Deep Dive into Data structures using Javascript — Binary Search Tree

Şahin Arslan
17 min readJan 29

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Binary Search Tree (BST as short) is a variation of Binary tree data structure with specific restrictions that allows efficient insertion, deletion and lookup of items. Being a descendant of Binary Tree, it comes with each node having at most two children. Specific restriction is the left child node has a value less than its parent node, while the right child node has a value greater than its parent node.

The tone of this article is assuming you are at least familiar with the concept of Tree data structure and Binary Tree. If that’s not the case or you need a quick refreshment, I’d suggest you start from the “Introduction to Trees” article by following the link below, then come back and continue here later:

Deep dive into data structures using Javascript — Introduction to Trees

Anatomy of a Binary Search Tree

A Binary Search Tree consists of connected nodes that resemble a hierarchy, where each node has at most two children. The tree starts with a root node, and every node in the tree descends from the root node. There can be only one root in the tree.

Each node in the BST consists of 3 properties:

value: Holds the value / data for the node.

left: Holds a reference (pointer) to the left child node.

right: Holds a reference (pointer) to the right child node.

As mentioned earlier, unique part of Binary Search Tree is the left child node is always having less and the right child node is always having greater value than their parent node. Which also means whenever you add or remove elements, this is something you have to take into account to keep the order of BST staying relevant overall the tree — because this rule applies to every single node inside the BST.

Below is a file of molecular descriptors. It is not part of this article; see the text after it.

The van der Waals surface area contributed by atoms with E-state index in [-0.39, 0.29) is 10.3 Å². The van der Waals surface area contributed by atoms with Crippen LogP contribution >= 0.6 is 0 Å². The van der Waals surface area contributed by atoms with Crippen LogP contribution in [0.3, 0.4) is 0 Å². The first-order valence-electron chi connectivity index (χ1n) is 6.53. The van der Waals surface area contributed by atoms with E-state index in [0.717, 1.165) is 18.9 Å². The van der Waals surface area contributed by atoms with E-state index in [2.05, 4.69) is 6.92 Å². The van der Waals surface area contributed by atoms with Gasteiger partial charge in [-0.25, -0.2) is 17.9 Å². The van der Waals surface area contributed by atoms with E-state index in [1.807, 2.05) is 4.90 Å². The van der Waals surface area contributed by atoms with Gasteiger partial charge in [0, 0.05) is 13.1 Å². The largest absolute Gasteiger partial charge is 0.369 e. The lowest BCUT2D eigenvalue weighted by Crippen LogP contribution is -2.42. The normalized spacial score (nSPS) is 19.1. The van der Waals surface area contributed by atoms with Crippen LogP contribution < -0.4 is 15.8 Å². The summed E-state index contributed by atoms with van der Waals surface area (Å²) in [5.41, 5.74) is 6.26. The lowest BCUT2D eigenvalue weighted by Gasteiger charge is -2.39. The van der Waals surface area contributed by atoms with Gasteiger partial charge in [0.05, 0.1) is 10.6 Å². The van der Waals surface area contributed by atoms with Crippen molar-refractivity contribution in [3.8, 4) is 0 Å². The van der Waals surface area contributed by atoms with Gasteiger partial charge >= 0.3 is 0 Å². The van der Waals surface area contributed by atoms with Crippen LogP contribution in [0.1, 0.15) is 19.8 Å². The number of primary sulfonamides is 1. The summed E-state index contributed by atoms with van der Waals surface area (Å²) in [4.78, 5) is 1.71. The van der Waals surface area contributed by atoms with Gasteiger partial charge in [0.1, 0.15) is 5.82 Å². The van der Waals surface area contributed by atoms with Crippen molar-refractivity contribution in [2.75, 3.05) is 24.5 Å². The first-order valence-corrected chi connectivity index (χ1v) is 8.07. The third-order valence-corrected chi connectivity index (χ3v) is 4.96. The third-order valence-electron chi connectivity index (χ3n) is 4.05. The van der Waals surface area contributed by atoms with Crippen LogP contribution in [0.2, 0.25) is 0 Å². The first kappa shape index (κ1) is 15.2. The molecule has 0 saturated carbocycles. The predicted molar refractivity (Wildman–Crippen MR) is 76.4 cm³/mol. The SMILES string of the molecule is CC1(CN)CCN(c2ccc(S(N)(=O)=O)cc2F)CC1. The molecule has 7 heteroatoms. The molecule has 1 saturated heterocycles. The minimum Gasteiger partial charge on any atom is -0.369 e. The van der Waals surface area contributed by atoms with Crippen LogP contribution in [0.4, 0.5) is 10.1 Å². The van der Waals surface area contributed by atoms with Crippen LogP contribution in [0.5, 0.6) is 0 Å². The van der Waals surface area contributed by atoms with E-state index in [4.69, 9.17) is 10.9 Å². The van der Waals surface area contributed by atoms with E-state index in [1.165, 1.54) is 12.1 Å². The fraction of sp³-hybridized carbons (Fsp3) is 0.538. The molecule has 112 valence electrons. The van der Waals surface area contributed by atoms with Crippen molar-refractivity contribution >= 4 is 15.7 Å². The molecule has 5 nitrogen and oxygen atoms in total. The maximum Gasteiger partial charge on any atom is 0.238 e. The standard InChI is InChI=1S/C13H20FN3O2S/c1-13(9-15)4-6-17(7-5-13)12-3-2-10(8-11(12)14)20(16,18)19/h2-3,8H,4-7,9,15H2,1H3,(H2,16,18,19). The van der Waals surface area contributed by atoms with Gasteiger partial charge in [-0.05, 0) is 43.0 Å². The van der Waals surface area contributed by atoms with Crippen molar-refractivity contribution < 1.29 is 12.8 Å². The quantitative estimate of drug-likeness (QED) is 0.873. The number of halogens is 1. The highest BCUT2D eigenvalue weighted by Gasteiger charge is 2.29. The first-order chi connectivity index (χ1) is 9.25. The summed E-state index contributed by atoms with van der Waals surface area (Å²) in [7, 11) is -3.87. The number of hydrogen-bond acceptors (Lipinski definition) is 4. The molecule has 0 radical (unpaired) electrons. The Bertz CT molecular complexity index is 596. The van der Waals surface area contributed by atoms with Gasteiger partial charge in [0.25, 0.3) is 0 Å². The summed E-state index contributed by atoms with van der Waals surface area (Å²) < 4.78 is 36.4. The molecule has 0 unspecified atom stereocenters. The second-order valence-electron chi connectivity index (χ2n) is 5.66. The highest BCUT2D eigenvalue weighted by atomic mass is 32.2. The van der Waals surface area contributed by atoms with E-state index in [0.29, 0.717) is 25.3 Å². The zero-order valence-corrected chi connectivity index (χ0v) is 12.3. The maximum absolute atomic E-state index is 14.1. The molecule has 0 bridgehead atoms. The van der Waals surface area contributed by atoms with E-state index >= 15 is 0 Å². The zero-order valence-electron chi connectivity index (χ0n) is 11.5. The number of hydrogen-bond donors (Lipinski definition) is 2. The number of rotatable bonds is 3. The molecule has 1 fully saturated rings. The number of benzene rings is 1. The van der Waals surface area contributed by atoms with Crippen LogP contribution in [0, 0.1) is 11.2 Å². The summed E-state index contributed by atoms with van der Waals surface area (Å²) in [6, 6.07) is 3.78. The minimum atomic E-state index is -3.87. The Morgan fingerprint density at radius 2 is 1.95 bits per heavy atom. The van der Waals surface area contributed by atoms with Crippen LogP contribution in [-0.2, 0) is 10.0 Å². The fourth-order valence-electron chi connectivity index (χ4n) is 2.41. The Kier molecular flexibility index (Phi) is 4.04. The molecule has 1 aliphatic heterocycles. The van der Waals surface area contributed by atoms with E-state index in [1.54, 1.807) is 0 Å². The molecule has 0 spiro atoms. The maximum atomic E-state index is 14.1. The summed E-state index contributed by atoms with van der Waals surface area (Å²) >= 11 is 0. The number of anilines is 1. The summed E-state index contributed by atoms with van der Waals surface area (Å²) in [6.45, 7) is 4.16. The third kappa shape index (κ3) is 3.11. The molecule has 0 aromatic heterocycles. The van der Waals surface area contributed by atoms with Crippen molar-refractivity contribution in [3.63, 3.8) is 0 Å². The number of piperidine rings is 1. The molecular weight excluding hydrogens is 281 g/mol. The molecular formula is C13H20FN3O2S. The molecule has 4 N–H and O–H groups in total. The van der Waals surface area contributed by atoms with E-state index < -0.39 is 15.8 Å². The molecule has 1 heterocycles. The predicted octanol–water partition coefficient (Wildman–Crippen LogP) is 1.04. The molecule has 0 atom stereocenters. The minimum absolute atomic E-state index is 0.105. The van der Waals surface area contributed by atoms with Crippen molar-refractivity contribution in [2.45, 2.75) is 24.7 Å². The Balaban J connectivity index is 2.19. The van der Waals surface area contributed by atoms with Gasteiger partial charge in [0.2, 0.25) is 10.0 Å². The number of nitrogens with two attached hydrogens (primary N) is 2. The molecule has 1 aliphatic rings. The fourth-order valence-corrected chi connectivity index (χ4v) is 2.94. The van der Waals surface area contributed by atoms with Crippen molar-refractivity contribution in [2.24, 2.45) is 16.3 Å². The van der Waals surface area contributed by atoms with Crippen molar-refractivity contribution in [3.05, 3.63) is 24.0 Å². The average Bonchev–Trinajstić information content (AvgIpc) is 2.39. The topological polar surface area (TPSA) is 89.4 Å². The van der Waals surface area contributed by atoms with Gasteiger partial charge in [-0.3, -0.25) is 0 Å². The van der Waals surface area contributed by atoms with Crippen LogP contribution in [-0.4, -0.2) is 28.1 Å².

When to use Binary Search Tree

Binary search trees (BSTs) are useful in situations where fast search, insertion, and deletion operations are needed. They are particularly useful when the elements being stored are already sorted or when the elements are constantly changing.

Some real-world examples are:

  • Storing and quickly searching through large amounts of data, such as a database index or financial data like stock prices.
  • Dictionary or spell checker, where words are stored in a BST and can be quickly searched for and inserted.
  • Autocomplete feature, where suggestions are stored in a BST and can be quickly searched for as the user types.
  • Data compression, most frequently occurring elements in the data are represented by the higher levels of the tree and the less frequently occurring elements are represented by the lower levels. This allows for more efficient storage of the data, as the elements that appear more frequently in the data take up less space in the tree.

In general, Binary Search Trees are best suited when the data is static and we want to achieve a good balance between search and insert/delete operations.

What does make Binary Search Tree efficient? Let’s see it by taking a look at the Big O of common operations in Binary Search Tree:

Big O Notation for Binary Search Trees

As you see, we have 2 different time complexity tables above. Let’s start with what do we mean by “Balanced” and “Unbalanced” before we move onto the use cases:

Balanced vs Unbalanced Binary Search Tree

In simple terms, Balanced Binary Search Tree is a tree where the height of left and right subtrees is almost same, and Unbalanced Binary Search Tree is a tree where the height of left and right subtrees is not same, which results in poor performance when searching, inserting, or deleting nodes.

If you take a look at the visual below, you’ll see an Unbalanced Binary Search Tree starts to look very similar to a Linked List. And that’s the reason why the time complexities on an Unbalanced version is O(n) while the Balanced version have the O(log n):

When does a Binary Search Tree becomes unbalanced? If the items are inserted in an order that creates this skewed / unbalanced order. For example, adding items in an ascending or descending order is a common reason. There are a couple ways to avoid this: